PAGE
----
Planning community measures that can help limit the spread of disease, like having ill individuals stay home (including housing and transportation needs).
Providing regular guidance to hospitals and healthcare professionals, including information on infection control, personal protective equipment (PPE) supply planning, and clinical evaluation.
Working to expand local laboratory testing for COVID-19.
Developing and distributing guidance for childcare facilities, schools, universities, businesses, community- and faith-based organizations, among many others.
In addition to efforts by local health systems, there are important steps individuals and communities can take to help minimize the risk of COVID-19 spread:
Practice everyday preventive actions such as performing frequent hand hygiene, using hand sanitizer or soap and water when visibly soiled; covering your cough and sneezes; avoiding ill people; and staying home when sick (except to seek medical care). These simple actions can prevent the spread of many illnesses, including COVID-19.
Healthcare providers should continue to ask patients with fever and respiratory symptoms about their travel history. Refer to CDC’s Guidance for Healthcare Professionals for more information on screening and evaluating Persons Under Investigation.
Childcare facilities, K-12 schools and colleges/universities should review their emergency operations plans, including strategies for social distancing and online learning.
Businesses and employers should actively encourage all employees to stay home when sick, perform hand hygiene, and cover coughs and sneezes. Businesses should review their emergency operations plan, including identification of essential business functions, teleworking and flexible sick leave policies. For more information see CDC’s Interim Guidance for Businesses and Employers.
Community- and faith-based organizations should review existing emergency operations plans, including strategies for social distancing and modifying large gatherings such as concerts and festivals.
Officials also warned against stigmatization toward specific populations and said knowing the facts about COVID-19 will help minimize stigma and misinformation.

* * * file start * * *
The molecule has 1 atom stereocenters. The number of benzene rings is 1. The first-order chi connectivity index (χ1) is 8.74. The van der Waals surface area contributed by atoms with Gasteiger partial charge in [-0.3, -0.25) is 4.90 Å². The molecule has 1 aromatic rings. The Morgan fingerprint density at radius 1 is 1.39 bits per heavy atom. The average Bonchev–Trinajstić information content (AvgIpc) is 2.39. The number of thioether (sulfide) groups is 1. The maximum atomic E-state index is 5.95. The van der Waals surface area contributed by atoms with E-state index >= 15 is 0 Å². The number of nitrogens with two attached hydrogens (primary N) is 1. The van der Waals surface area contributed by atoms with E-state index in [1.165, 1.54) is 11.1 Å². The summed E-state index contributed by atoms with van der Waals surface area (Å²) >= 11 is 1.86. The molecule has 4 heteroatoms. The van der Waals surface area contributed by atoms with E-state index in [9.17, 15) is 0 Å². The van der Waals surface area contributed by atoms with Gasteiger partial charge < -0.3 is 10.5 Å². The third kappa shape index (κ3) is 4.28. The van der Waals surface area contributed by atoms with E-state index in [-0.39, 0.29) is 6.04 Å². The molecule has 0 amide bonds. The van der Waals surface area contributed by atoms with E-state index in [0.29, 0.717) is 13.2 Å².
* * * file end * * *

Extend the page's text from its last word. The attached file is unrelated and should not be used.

This is a rapidly evolving situation and information will be updated as it becomes available. More information can be found on the IDPH website, the CDPH website, and the CDC website and questions can be directed to the IDPH hotline, 1-800-889-3931.
* The federal government really needs to get its act together…
Federal health employees interacted with Americans quarantined for possible exposure to the coronavirus without proper medical training or protective gear, then scattered into the general population, according to a government whistle-blower who lawmakers say faced retaliation for reporting concerns.
World Health Organization officials said Friday they are increasing the risk assessment of the coronavirus, which has spread to at least 49 countries in a matter of weeks, to “very high” at a global level.
“We are on the highest level of alert or highest level of risk assessment in terms of spread and in terms of impact,” said Dr. Mike Ryan, executive director of WHO’s health emergencies program. The group isn’t trying to alarm or scare people, he said. “This is a reality check for every government on the planet: Wake up. Get ready. This virus may be on its way and you need to be ready. You have a duty to your citizens, you have a duty to the world to be ready.”
The world can still avoid “the worst of it,” but the increased risk assessment means the WHO’s “level of concern is at its highest,” he said at a press conference at WHO headquarters in Geneva.
World leaders still have a chance to contain the virus within their borders, Ryan said. “To wait, to be complacent to be caught unawares at this point, it’s really not much of an excuse.”